What Can I Give My Dog for Pain?

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Dogs play an essential role in our families, whether they motivate us to get out for walks, provide companionship and support, or make us laugh with their crazy antics. But what should you do when your bundle of energy loses their spark?

As a veterinarian, I’m often asked what causes pain in dogs, how to tell if a dog is in pain, and what to give a dog for pain. Grab your leash as we walk through some pertinent points about pain in dogs and how we can soothe our painful pooches.

1. What Are Some Causes of Pain in Dogs?

If Benji scarfs down his breakfast but remains a no-show for dinner, he may be hurting. But why? Acute pain is the kind we expect with an injury or severe infection. Chronic conditions, such as osteoarthritis, typically cause pain lasting three months or longer.1 Here are some conditions that will cause some serious ouch for your pooch:

  • Panosteitis (growing pains in puppies)
  • Intestinal obstructions or other gastrointestinal distress
  • Bone and tooth fractures
  • Ligament tears such as anterior cruciate ligament (ACL) injury
  • Severe ear infections
  • Urinary tract infections or stones
  • Pancreatitis
  • Cancer
  • Intervertebral disc disease (IVDD)
  • Gastric dilatation volvulus (GDV, or bloat)
  • Corneal ulcers
  • Glaucoma
  • Autoimmune or infectious diseases
  • Burns
  • Torn toenails
  • Hip and elbow dysplasia
  • Osteoarthritis

2. How Can I Tell if My Dog Is in Pain?

When your enthusiastic exercise partner punks out before his paws hit the sidewalk, pain may be to blame. Behavior changes such as depression, hiding, excessive licking, restlessness, or even growling may indicate that your dog is suffering. From traumatic bone fractures to Lyme disease, limping may indicate a number of painful conditions.2 Here are some other signs to watch for:

  • Impaired mobility, stiff gait, or reduced range of limb motion
  • Body language (low tail and head, flat ears, prayer position)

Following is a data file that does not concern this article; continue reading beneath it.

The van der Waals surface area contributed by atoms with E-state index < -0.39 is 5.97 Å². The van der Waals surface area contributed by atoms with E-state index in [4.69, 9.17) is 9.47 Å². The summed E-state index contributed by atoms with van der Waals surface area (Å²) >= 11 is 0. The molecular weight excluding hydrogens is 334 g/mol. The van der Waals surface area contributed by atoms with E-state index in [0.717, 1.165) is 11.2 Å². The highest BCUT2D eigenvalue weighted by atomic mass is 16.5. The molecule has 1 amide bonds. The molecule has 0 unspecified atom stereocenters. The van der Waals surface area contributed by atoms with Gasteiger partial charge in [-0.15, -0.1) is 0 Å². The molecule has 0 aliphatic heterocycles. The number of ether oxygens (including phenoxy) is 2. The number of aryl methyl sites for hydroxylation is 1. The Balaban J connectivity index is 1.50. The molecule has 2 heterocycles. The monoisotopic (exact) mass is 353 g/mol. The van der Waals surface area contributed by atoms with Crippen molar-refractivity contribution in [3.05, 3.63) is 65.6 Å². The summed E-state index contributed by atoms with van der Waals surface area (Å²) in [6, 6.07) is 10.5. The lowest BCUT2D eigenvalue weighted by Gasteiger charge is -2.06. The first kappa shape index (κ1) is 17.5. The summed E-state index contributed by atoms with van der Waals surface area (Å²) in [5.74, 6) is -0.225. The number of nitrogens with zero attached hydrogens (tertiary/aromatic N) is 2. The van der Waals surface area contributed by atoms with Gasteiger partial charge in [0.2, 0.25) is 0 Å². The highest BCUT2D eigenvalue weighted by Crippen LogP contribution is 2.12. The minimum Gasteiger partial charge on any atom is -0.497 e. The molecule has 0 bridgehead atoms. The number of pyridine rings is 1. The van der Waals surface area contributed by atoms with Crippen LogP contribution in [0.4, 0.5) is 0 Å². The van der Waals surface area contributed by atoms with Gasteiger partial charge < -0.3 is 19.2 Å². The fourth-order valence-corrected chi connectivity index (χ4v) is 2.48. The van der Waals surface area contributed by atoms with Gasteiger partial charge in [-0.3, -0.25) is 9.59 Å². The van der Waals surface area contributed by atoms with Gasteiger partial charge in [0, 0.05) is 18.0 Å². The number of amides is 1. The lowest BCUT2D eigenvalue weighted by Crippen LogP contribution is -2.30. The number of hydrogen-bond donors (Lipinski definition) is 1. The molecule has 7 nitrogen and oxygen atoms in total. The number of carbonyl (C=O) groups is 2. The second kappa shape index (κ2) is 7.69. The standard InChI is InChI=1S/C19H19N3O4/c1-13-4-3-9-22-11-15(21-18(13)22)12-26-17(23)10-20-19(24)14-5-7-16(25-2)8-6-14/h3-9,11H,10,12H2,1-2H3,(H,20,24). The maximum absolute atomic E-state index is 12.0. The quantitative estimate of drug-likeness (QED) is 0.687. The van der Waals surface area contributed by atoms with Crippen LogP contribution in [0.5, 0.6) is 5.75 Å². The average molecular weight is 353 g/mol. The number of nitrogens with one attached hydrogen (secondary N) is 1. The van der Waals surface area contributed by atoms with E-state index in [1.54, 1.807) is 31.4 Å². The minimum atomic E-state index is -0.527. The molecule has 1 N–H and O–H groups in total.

• Poor appetite
  • Excessive panting or pacing
  • Whining
  • Trembling
  • Evidence of a wound, injury, broken tooth, or bleeding
  • “Slowing down” with age

3. What Should I Do if My Dog Is in Pain?

If you suspect your dog is in pain, call your veterinarian. Veterinarians are medical detectives uniquely trained to identify pain in our non-verbal furry friends. Be prepared to describe your dog’s behavior, duration of the problem, medical history, and any possibility your dog could have eaten something inappropriate. By considering breed, age, gender, and history, your vet will begin to narrow the list of possibilities.

4. What Can I Do at Home for My Painful Dog?

First and foremost: Do not give human pain relievers to your dog.

This includes aspirin, ibuprofen, naproxen, acetaminophen, or any other over-the-counter or prescription human medicine. Just because you know people who have done this with no (apparent) ill effect does not mean it’s safe for your dog. Although some human medications are prescribed for dogs, they should only be given under the direction of a veterinarian to avoid toxic effects to the kidneys, liver, and stomach.3

If you can’t get to the vet right away, there are comfort measures you can perform in the short term until your appointment.

  • Provide a quiet, comfortable resting spot away from family activity
  • Bring food and water to your dog
  • Apply a cool compress for an acute injury, or warm compress for osteoarthritis
  • Help them outside with a sling if a hind limb is hurt, or carry small dogs
  • Offer soft food if oral pain is suspected
  • Keep children away to avoid unwanted touch and dog bites

5. What Can My Veterinarian Do for Pain?

First, your vet will need to make a diagnosis. They will further narrow the list by observing posture, attitude, and performing the crucial physical exam. They may recommend lab work, radiographs, ultrasound, CT scan, or cytology to make a final diagnosis.

If the cause of pain is an intestinal obstruction, fractured bone, or dental abscess, then surgery and intravenous pain medication such as opioids may be indicated.456 Local anesthetic may be used as well. If there’s a urinary tract infection, your vet may prescribe antibiotics and oral pain medication.7 Glaucoma requires medications to reduce eye pressure.8